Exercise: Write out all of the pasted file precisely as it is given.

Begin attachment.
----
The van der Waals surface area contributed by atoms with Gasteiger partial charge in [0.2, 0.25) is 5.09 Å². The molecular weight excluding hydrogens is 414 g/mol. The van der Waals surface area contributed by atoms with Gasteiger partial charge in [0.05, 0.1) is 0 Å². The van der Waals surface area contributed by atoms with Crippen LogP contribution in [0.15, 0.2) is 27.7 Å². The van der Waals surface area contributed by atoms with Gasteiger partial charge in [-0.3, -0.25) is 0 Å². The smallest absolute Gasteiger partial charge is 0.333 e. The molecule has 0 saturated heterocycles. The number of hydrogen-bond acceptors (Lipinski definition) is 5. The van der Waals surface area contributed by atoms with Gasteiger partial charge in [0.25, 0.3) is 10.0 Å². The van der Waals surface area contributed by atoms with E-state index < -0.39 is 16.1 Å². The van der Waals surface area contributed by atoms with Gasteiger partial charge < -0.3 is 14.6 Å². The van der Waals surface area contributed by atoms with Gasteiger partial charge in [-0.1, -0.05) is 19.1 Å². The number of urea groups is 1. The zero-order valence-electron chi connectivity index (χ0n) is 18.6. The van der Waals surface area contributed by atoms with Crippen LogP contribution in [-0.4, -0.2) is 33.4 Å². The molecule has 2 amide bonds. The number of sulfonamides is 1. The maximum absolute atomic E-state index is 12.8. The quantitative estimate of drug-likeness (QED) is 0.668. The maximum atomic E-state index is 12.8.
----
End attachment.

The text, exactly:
The van der Waals surface area contributed by atoms with Gasteiger partial charge in [0.2, 0.25) is 5.09 Å². The molecular weight excluding hydrogens is 414 g/mol. The van der Waals surface area contributed by atoms with Gasteiger partial charge in [0.05, 0.1) is 0 Å². The van der Waals surface area contributed by atoms with Crippen LogP contribution in [0.15, 0.2) is 27.7 Å². The van der Waals surface area contributed by atoms with Gasteiger partial charge in [-0.3, -0.25) is 0 Å². The smallest absolute Gasteiger partial charge is 0.333 e. The molecule has 0 saturated heterocycles. The number of hydrogen-bond acceptors (Lipinski definition) is 5. The van der Waals surface area contributed by atoms with Gasteiger partial charge in [0.25, 0.3) is 10.0 Å². The van der Waals surface area contributed by atoms with E-state index < -0.39 is 16.1 Å². The van der Waals surface area contributed by atoms with Gasteiger partial charge < -0.3 is 14.6 Å². The van der Waals surface area contributed by atoms with Gasteiger partial charge in [-0.1, -0.05) is 19.1 Å². The number of urea groups is 1. The zero-order valence-electron chi connectivity index (χ0n) is 18.6. The van der Waals surface area contributed by atoms with Crippen LogP contribution in [-0.4, -0.2) is 33.4 Å². The molecule has 2 amide bonds. The number of sulfonamides is 1. The maximum absolute atomic E-state index is 12.8. The quantitative estimate of drug-likeness (QED) is 0.668. The maximum atomic E-state index is 12.8.